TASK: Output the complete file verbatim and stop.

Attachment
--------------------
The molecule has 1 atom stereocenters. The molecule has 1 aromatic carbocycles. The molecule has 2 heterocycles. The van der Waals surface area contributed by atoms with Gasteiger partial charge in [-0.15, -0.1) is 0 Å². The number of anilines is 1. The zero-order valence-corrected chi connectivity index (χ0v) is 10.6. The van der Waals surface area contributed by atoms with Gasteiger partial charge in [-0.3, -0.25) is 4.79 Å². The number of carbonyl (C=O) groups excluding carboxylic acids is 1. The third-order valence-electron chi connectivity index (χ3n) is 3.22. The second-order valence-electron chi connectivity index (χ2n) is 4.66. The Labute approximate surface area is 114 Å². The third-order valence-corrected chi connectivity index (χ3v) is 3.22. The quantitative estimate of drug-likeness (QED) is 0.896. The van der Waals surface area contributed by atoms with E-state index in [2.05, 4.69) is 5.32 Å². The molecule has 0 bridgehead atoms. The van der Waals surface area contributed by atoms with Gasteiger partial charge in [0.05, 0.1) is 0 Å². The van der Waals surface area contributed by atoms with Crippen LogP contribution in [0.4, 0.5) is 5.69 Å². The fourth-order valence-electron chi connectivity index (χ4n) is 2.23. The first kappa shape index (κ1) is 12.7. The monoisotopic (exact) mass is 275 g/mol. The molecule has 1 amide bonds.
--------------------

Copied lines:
The molecule has 1 atom stereocenters. The molecule has 1 aromatic carbocycles. The molecule has 2 heterocycles. The van der Waals surface area contributed by atoms with Gasteiger partial charge in [-0.15, -0.1) is 0 Å². The number of anilines is 1. The zero-order valence-corrected chi connectivity index (χ0v) is 10.6. The van der Waals surface area contributed by atoms with Gasteiger partial charge in [-0.3, -0.25) is 4.79 Å². The number of carbonyl (C=O) groups excluding carboxylic acids is 1. The third-order valence-electron chi connectivity index (χ3n) is 3.22. The second-order valence-electron chi connectivity index (χ2n) is 4.66. The Labute approximate surface area is 114 Å². The third-order valence-corrected chi connectivity index (χ3v) is 3.22. The quantitative estimate of drug-likeness (QED) is 0.896. The van der Waals surface area contributed by atoms with E-state index in [2.05, 4.69) is 5.32 Å². The molecule has 0 bridgehead atoms. The van der Waals surface area contributed by atoms with Gasteiger partial charge in [0.05, 0.1) is 0 Å². The van der Waals surface area contributed by atoms with Crippen LogP contribution in [0.4, 0.5) is 5.69 Å². The fourth-order valence-electron chi connectivity index (χ4n) is 2.23. The first kappa shape index (κ1) is 12.7. The monoisotopic (exact) mass is 275 g/mol. The molecule has 1 amide bonds.